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Metlink supports Māori Warden's mission to keep Wellington safe

Joint media release by Metlink and Wellington District Māori Wardens:

Metlink supports Māori Warden’s kaupapa by providing free public transport for on-duty Wardens, enabling them to move around the region with ease as they undertake crime prevention. On-duty Māori wardens wearing a uniform are welcome to travel for free on all Metlink bus and rail services while carrying out their duties.


Metlink General Manager Scott Gallacher says Metlink recognises Māori Wardens as an important thread in the fabric of Wellington, promoting a safer region for everyone. “Māori Wardens have a long history of protecting and supporting communities in our region on a voluntary basis, and Metlink is proud to be a part of their story.


“On-duty Māori Wardens are allowed to travel for free on our network because they play a role in assisting the public with safety matters, providing a direct benefit to our customers as well as our front line staff. The Warden’s kaupapa is completely voluntary, so we want to remove any financial barriers associated with transport while they are carrying out their work,” says Mr Gallacher

Māori Wardens are an intrinsic part of our communities. They have been supporting whānau for over 150 years at a grassroots level and have well-established relationships that enable them to work closely with whānau, Māori organisations, community groups and government agencies. Māori Wardens are not police, but they have legal responsibilities under the Māori Community Development Act 1962. Today, there are approximately 100 Māori Wardens in our region who volunteer their time to supporting communities. The strength of Māori Wardens is their intimate knowledge of, and close connection to, their local communities. The guiding principles of a Māori Warden is respect, awhi, aroha, and whānaungatanga.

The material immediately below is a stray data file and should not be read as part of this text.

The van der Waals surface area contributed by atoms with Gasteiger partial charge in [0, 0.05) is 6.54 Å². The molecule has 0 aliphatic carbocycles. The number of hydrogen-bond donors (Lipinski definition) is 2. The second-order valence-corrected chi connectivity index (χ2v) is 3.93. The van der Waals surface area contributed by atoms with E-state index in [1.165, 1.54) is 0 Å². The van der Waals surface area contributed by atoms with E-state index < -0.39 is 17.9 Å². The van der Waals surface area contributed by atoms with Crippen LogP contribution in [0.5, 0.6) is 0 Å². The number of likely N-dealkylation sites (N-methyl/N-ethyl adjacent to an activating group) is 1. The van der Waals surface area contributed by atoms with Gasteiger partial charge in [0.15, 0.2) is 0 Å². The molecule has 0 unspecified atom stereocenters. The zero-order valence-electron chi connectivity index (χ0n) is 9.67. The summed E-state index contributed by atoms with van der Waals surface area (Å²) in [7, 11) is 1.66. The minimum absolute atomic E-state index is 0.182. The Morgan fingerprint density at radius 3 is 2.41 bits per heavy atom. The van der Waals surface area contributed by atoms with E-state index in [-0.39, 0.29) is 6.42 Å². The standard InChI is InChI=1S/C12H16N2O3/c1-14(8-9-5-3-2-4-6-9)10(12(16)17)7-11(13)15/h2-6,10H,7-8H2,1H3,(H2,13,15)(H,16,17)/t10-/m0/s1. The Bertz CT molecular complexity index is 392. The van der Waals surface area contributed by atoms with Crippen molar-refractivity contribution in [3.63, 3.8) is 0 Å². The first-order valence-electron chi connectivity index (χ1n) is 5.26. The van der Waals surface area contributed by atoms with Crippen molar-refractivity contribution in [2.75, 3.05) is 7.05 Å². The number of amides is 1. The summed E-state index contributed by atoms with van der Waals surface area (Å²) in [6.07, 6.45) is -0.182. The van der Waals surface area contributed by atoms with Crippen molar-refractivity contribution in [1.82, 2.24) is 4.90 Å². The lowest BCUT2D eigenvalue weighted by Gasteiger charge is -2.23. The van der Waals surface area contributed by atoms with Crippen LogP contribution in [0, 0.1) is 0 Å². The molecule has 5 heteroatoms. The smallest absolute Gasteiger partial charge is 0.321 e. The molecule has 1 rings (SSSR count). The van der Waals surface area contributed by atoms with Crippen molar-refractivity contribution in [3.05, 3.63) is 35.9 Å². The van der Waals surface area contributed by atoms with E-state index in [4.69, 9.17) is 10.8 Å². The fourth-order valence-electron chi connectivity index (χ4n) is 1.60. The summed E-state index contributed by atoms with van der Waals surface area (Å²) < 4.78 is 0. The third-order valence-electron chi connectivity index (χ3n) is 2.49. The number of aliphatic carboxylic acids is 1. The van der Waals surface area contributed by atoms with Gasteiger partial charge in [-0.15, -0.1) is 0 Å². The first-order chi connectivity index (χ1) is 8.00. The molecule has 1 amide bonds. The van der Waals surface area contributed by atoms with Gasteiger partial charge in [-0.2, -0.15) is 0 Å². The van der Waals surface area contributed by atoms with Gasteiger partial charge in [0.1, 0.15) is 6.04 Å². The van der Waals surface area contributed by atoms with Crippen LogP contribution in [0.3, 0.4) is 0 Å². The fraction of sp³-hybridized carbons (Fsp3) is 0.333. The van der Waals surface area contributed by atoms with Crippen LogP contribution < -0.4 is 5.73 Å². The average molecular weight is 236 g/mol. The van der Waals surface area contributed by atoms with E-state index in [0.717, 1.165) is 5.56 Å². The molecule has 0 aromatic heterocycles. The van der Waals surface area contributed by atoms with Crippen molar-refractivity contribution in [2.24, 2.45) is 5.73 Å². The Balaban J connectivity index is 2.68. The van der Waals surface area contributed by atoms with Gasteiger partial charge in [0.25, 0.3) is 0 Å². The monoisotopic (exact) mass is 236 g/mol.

Wellington District Commander for Māori Wardens, Gabriel Tupou, says that the Wardens are proud to provide this service for the whole community. “As members of local communities we serve, we are uniquely placed to understand whānau and the issues they face. As a Treaty Partner in the safety space, we do serve Māori communities but we also provide this voluntary service to the wider community.

“We work alongside Police and other local and central Government agencies to help deter unruly behaviour in town centres and on public transport. To do this work, it’s important that we maintain a high visibility presence, so we are often moving around the region while on-duty, and public transport is a great way to do that.

“We are grateful to Metlink for their long standing support of our kaupapa, which is about ‘aroha ki te tangata’ or serving the people with compassion,” says Mr Tupou.

ENDS

Note: Photos of on-duty Māori Wardens Lee Tanirau, Suzanne Minhinnick, Sylvester Prouse and Gabriel Tupou


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